China’s new road cuts travel time to Karakoram Pass, raises red flags in Delhi
Chinese infrastructure building activity has also increased in depth areas with a new logistics depot coming up at Golmud, 1,000 km from the Line of Actual Control, that will have an underground petroleum and oil storage facility.
Satellite imagery and communication intercepts along the 3,488 kilometre Line of Actual Control (LAC) shows that the Chinese People’s Liberation Army (PLA) is undertaking a significant road and building infrastructure upgrade across Karakoram Pass and Aksai Chin to ramp up military capacities and capability against India.
It is quite evident from the surveillance data available to conclude that despite Beijing’s verbal commitments of mutual military disengagement and de-escalation from friction point on Ladakh LAC, the PLA has no intentions of troop or equipment withdrawal from the area.
While the government is tight-lipped about the developments, the number of military vehicles and troop hutments have increased along the 597-km Ladakh LAC with a number of fresh dug-outs indicating that the PLA is prepared for a long haul with Indian Army.
Indian officials said what was a matter of serious concern was that China has built an alternative 8-10 metre wide road to Karakoram Pass that would shorten the distance to the strategic gateway into Daulet Beg Oldi sector by two hours.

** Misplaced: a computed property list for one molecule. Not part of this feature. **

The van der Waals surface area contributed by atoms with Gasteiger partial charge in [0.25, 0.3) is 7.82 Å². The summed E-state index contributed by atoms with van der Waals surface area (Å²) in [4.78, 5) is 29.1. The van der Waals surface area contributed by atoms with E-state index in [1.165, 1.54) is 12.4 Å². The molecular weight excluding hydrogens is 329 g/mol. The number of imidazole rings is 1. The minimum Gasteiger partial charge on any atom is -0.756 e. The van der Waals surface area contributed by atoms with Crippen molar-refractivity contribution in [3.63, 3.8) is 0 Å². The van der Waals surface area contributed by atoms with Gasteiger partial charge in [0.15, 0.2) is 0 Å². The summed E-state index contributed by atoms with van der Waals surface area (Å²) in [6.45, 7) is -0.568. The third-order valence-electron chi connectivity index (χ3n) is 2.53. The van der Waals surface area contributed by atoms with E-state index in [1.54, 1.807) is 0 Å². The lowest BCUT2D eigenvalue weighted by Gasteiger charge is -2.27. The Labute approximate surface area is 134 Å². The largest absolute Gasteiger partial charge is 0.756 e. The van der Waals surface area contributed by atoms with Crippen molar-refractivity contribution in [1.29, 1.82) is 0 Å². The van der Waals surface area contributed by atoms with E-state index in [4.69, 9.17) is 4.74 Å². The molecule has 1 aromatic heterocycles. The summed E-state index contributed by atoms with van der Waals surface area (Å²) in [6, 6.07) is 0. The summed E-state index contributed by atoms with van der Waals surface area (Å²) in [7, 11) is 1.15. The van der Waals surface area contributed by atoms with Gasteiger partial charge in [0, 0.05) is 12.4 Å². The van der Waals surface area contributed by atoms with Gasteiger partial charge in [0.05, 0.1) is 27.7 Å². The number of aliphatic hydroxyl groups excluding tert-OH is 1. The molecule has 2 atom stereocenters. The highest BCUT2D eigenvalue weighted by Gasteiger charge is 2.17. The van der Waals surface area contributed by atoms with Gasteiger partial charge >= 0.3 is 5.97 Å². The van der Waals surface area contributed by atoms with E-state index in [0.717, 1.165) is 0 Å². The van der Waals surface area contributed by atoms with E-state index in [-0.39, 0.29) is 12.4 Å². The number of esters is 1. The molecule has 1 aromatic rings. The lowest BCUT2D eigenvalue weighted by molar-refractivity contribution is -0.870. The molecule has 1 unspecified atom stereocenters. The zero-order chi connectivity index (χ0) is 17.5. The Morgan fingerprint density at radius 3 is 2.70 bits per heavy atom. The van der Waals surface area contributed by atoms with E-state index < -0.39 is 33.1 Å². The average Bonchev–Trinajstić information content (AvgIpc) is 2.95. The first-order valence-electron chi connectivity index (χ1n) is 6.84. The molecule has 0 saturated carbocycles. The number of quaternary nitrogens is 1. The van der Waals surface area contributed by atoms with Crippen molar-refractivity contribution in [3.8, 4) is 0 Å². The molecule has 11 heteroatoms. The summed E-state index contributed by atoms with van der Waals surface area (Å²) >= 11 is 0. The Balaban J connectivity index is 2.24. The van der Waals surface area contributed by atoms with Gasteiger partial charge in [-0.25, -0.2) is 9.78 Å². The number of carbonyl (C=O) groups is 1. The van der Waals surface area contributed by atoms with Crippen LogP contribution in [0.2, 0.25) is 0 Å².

“Nearly all the kutcha (unmetalled) roads have been surfaced in the Aksai Chin area with the axis being widened for bigger vehicles carrying heavy equipment,” said a senior military commander.
The Chinese infra building activity has also increased in depth areas with a new logistics depot that will have an underground petroleum and oil storage facility coming up at Golmud. The new depot is nearly 1,000 km from the LAC but is linked to Lhasa via Tibet Railway. It will enhance the capacity and capability of the PLA to deploy in Tibetan border with India for a long time and feed the troops in case of a worst-case scenario.
While there is continuous activity on Sikkim border, the new concern is the building of two new underground facilities at the Pang Ta air base across Arunachal Pradesh. The PLA uses underground tunnels inside mountains for housing aircraft rather than blast pens on the air bases. A similar tunnel park has been noticed at Lhasa Gonggar air base with an increase in the number of military aircraft.
The 1962 Xinjiang military command town of Kangxiwar across Karakoram Pass and on the banks of Karakash River is being revived with a direct highway connectivity to Hotan, a critical air base of PLA Air Force for dominating the restive Uighurs and a launch pad of fighter operations in case of a worst case scenario in East Ladakh. Hotan is located 320 kilometres from the Ladakh LAC.